Dew collecting on the leaves

Permaculture Design Course Day 4 : Climatic Factors

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Today was really good. I felt so engaged and took more than six pages of notes. Most inspiring, I learned about a guy that is growing citrus trees in the Austrian Alps! Keep reading to find out more 🙂 Drinking from the fire hose is becoming more manageable. The more I learn, the more intuitive all of this permaculture stuff is beginning to get. I’m realizing that permaculture is really just a word and that I’ve actually been thinking along this framework for my whole life. Things are feeling more and more natural, connecting the dots.

In the morning we went out and turned a compost pile. It was great, I realized that the compost pile is really just a fractal for all of permaculture. In the compost pile we put brown materials, green materials and poo in a ratio of 3:2:1 all for the purpose of creating an environment to foster the maximum amount of life. Permaculture has a lot to do with regeneration and designing environments that give life back to the earth in a symbiotic manner. The compost pile is a microcosm of this and it’s a gateway to developing a deeper relationship with the land. More on this later when we get into soils, the foundation of life.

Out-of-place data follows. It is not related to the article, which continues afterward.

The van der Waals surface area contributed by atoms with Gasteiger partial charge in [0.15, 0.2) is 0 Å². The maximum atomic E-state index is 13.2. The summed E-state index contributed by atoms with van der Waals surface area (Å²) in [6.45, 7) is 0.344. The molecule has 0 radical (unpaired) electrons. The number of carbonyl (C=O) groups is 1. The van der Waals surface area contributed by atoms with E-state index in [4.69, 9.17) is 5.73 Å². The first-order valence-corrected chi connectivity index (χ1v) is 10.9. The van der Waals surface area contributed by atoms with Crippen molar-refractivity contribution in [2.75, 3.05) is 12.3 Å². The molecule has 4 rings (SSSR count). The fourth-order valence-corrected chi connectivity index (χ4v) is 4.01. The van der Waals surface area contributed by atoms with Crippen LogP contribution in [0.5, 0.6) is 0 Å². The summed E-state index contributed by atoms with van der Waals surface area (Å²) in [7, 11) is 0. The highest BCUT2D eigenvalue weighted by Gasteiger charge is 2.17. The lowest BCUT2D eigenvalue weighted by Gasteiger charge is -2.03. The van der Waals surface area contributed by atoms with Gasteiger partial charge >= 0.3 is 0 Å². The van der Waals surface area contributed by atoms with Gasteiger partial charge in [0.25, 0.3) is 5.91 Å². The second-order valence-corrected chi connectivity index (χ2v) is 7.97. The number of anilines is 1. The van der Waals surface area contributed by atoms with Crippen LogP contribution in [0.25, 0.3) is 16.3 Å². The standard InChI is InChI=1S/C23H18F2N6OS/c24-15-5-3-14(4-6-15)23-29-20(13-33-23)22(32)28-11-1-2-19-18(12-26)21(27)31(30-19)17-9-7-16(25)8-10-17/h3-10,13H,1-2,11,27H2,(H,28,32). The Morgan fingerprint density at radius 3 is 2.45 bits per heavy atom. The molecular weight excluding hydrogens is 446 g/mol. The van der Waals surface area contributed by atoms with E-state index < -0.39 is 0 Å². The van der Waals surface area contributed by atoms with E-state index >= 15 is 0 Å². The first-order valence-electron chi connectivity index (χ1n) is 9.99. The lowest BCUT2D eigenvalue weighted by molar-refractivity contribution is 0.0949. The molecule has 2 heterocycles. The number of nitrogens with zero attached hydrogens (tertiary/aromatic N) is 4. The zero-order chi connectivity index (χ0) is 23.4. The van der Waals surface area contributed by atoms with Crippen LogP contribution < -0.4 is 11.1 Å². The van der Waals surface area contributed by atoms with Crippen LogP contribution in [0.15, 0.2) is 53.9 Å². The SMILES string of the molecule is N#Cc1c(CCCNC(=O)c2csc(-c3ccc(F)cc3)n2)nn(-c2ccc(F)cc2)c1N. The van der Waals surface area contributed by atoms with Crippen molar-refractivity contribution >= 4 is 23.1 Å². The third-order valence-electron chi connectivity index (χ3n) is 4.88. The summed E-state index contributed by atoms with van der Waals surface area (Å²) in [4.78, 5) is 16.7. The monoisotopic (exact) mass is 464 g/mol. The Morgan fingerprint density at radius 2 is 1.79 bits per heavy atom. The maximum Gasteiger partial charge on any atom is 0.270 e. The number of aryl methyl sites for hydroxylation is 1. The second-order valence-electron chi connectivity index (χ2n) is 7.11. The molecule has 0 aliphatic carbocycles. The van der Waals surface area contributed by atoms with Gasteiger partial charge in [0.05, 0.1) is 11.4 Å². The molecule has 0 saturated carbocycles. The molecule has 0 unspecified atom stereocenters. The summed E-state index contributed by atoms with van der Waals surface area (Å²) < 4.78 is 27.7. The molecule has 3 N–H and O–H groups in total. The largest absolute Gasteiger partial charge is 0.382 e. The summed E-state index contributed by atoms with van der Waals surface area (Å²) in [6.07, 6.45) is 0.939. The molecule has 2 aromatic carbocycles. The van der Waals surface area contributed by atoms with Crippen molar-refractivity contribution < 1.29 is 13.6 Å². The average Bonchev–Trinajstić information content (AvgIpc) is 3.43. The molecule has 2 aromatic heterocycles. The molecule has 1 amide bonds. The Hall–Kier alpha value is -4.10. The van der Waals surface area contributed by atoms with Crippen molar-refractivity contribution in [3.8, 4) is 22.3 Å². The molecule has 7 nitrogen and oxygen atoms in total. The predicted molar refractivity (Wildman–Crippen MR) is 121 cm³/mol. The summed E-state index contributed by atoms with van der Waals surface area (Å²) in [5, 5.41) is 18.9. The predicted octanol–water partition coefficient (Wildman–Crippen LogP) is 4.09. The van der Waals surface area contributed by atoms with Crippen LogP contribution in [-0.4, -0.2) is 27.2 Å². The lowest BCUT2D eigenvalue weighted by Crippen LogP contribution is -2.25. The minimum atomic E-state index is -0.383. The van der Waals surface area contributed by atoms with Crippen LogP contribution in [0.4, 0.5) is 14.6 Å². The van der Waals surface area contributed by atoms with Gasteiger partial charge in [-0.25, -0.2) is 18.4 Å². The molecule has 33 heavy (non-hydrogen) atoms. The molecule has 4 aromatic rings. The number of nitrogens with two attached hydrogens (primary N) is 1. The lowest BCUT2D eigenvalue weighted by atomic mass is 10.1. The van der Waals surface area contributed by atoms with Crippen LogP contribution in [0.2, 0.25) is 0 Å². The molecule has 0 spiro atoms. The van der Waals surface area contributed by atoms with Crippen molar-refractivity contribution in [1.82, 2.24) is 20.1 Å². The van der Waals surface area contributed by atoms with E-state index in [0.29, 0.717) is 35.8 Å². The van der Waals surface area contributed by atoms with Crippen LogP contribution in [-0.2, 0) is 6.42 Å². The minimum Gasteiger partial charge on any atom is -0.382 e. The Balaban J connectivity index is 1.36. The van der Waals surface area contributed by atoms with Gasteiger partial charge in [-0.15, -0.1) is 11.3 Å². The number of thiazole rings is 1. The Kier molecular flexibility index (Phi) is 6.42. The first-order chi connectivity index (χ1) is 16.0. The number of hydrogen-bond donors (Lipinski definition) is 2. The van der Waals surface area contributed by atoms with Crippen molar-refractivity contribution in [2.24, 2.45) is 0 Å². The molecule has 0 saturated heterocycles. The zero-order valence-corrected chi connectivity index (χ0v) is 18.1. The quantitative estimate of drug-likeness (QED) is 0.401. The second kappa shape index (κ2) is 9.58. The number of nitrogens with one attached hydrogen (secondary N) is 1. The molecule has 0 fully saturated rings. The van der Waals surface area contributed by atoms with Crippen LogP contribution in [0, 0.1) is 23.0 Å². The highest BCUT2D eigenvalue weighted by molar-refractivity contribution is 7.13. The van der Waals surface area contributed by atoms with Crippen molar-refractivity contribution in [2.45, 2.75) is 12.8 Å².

One of the most important things I took away from our discussion about climate today was that we should design for extremes, the worst case scenarios. It’s good to account for averages and have a grasp on this data as well, but this is permaculture, permanent culture. We’re designing to outlast the 100 year flood, the craziest hurricane the coast has seen and that summer when it didn’t rain a single drop. This is an especially timely perspective given all of the crazy extreme weather patterns we have been experiencing as of late with climate weirding.